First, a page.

Haudenosaunee Women and 1,000 Years of Political Agency
by Sydney Boyd, Humanities in American Life Project Manager
“The story I’m going to tell you… is really the beginning of the women’s movement. The truth is, there was an incredible party going on well before we ever arrived,” began Dr. Sally Roesch Wagner, the guest lecturer for “Women Voted Here: Before Columbus,” a Vermont Humanities virtual event on October 21, 2020, hosted by St. Michael’s College.
Wagner was referring to the Haudenosaunee women – women who had agency and personhood in ways early women’s suffragists envied and wanted to achieve. Wagner, a lecturer, author, and story-teller, has published widely on the subject of women’s rights, most recently We Want Equal Rights!: How Suffragists Were Influenced by Haudenosaunee Women and the anthology, The Women’s Suffrage Movement.
“Women, and the land where I am, have had a political voice for 1,000 years,” Wagner said. The Haudenosaunee Confederacy, the “People of the longhouse” (who the French called Iroquois) Wagner explained, held women as most sacred because they were the bringers forth of life. Recounting the Haudenosaunee creation story, Wagner noted that a woman created earth, which is a markedly different origin story from the one developed in Western culture.
“The position of women [goes] way beyond having a political voice,” Wagner continued, “They have the ultimate authority.”
Wagner described the role of a “clan mother,” a woman who holds the symbolic authority of chief. Not only are chiefs obligated to listen to the women, but women, seeing and knowing the subtleties of everyday life, are in the best position to identify and nominate chiefs, who have to abide by three main rules: he cannot have committed murder; he cannot have committed a theft; and he cannot have abused a woman.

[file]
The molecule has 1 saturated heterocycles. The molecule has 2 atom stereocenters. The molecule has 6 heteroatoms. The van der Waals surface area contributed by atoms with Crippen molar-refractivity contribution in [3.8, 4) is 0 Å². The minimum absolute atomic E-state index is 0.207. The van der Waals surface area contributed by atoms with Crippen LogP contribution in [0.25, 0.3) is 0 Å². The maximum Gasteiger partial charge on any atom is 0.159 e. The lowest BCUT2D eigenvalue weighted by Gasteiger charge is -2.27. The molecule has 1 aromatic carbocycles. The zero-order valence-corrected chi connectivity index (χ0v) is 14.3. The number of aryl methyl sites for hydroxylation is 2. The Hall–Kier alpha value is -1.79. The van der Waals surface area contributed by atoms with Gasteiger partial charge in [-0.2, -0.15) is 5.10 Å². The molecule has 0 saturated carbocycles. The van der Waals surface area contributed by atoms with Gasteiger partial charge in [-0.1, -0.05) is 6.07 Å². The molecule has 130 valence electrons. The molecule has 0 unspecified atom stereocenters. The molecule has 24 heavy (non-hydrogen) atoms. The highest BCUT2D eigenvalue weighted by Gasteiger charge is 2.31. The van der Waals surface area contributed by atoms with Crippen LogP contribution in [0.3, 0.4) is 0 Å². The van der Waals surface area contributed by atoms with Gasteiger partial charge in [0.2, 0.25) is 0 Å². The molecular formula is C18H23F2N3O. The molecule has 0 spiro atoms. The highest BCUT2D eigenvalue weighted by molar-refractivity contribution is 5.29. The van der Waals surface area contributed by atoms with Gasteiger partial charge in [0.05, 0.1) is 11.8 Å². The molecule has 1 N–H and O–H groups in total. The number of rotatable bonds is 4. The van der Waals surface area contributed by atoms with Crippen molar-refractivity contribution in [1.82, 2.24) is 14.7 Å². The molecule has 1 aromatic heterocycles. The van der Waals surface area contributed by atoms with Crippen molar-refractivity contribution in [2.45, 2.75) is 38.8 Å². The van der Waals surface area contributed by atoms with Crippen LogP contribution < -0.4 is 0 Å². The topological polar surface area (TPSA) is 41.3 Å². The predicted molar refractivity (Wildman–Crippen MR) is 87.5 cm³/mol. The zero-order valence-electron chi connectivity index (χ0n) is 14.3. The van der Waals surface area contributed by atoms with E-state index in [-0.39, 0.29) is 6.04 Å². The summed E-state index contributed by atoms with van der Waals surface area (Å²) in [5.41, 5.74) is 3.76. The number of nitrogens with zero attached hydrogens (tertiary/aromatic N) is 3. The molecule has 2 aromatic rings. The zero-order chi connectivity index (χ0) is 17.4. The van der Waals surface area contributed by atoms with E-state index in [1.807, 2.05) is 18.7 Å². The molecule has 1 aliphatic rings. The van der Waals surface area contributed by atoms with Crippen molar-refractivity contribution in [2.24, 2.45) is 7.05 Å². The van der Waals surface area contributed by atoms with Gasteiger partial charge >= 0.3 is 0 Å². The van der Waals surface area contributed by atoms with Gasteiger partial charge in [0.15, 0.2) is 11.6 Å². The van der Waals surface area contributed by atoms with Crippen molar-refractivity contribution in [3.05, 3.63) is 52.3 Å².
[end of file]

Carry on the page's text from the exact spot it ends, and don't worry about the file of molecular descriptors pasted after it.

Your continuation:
On that last point, Wagner paused and repeated: “In order to become a representative in the Haudenosaunee community, you cannot have abused a woman.”
But women under United States law faced a very different reality. Before the Seneca Falls convention in 1848, Wagner said, if women were married, they had no legal existence. In 1881, for instance, Wagner explained how Elizabeth Cady Stanton talked about the position of indigenous women as far superior to women in the United States. Recognizing a model of authority, value, and respect, women suffragists saw a reality they wanted for themselves both legally and culturally. Take how Western culture traces genealogy, for example, Matrilineal tradition, as opposed to following the father’s line, is commonplace for Haudenosaunee people.
“It’s hard to trace who your mother’s mother’s mother’s mother’s mother was, but ever [indigenous] child can do that,” Wagner said, adding that the Haudenosaunee women carried their nations with them.
“The Haudenosaunee women are an inspiration to me,” Wagner said in closing. “I feel different about myself when I spend time with women who have a 1,000-year history of having a political voice.”
This post is part of “Humanities in American Life,” an initiative to increase awareness of the importance and use of the humanities in everyday American life.